Is a landlord legally responsible to fix a broken lift for a tenant?

Sometimes a contentious subject, the rules behind a Social Landlord’s repairing responsibilities are highly relevant to the sector. When considering the legal responsibility for a broken lift, Social Landlords must consider the tenancy agreements, leases, and policies.   

The recent case of Anchor Hanover Group v Cox (2023) UKUT 14 (LC) explored whether the repair of a lift within an independent living retirement development of 51 flats was within the meaning of Section 11 of the Landlord and Tenant Act 1985. 

Section 11 implies a repairing obligation on Social Landlords, meaning they must keep in repair the structure and exterior of the dwelling house and keep in repair and proper working order the installations in the dwelling house for the supply of water, gas, electricity, sanitation, space heating, and heating water.  

The Upper Tribunal decided that the lift was not part of the structure and exterior, nor the kind of installation covered by s.11(1)(b) or (c) but that doesn’t mean a Social Landlord has no other legal responsibilities when it comes to the repairing of a lift. 

When a Social Landlord owns the building, there may be an expressed repairing clause covering the repair of the lift and even if the tenancy agreement was silent on that point, the case of Liverpool City Council v Irwin (1977) AC 239 would likely imply such a repairing clause.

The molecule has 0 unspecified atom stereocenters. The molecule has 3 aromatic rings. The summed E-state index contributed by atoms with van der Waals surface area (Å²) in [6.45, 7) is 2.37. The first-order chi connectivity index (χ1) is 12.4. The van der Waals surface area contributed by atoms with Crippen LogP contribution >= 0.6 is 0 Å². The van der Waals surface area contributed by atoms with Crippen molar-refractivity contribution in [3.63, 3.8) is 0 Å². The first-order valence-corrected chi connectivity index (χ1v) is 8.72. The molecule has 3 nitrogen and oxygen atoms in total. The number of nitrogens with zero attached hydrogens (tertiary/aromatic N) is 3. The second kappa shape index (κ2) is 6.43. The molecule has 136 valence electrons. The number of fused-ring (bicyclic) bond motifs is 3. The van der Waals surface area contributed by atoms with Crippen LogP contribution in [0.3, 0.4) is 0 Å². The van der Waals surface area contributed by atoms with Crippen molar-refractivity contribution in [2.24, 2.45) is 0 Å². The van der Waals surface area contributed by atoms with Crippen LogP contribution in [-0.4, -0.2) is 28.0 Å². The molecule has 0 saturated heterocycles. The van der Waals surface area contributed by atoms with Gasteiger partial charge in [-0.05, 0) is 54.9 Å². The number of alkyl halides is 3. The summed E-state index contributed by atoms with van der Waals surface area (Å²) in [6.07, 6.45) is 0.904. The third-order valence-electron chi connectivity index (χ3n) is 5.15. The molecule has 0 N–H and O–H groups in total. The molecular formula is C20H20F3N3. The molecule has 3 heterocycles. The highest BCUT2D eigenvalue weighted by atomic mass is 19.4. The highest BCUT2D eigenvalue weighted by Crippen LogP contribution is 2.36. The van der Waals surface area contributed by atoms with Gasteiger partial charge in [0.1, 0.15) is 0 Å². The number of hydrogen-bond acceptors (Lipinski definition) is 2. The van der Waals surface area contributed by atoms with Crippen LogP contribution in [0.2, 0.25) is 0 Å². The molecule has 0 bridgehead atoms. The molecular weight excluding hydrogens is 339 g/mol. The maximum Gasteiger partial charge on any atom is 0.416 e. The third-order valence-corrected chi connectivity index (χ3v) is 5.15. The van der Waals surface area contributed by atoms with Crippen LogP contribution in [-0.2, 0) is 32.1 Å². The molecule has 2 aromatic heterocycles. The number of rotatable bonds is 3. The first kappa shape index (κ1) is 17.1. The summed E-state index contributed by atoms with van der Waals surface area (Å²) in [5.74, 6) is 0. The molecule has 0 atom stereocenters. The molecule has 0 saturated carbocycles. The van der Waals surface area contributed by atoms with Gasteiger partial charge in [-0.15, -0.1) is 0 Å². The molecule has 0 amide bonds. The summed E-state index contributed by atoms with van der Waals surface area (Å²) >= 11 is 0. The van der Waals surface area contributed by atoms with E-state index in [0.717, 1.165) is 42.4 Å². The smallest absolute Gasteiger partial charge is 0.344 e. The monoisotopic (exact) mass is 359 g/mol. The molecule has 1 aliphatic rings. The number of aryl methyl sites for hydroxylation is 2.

It is also possible that if a lift was broken/defective, it may make the dwelling unfit for human habitation under Section 9A Landlord and Tenant Act 1985. 

Although Anchor Hanover Group v Cox (2023) UKUT 14 (LC) highlights clearly that the repair of a lift is not within the meaning of Section 11 of the Landlord and Tenant Act, it really doesn’t mean a Social Landlord can ignore or not undertake lift repairs. It is highly likely legal responsibility will rest with the landlord, either under the tenancy agreement and or Sec 9A Landlord and Tenant Act 1985. 

If you have any legal queries about a landlord’s repair responsibilities, please contact Louise Murphy, Head of Social Housing and Regeneration at MSB.  

Law is correct as at 23rd January 2023 

*Whilst every effort has been taken to ensure that the law in this article is correct, it is intended to give a general overview of the law for educational purposes. You are respectfully reminded that it is not intended to be a substitute for specific legal advice and should not be relied upon as legal advice. No liability is accepted for any error or omission contained herein. 

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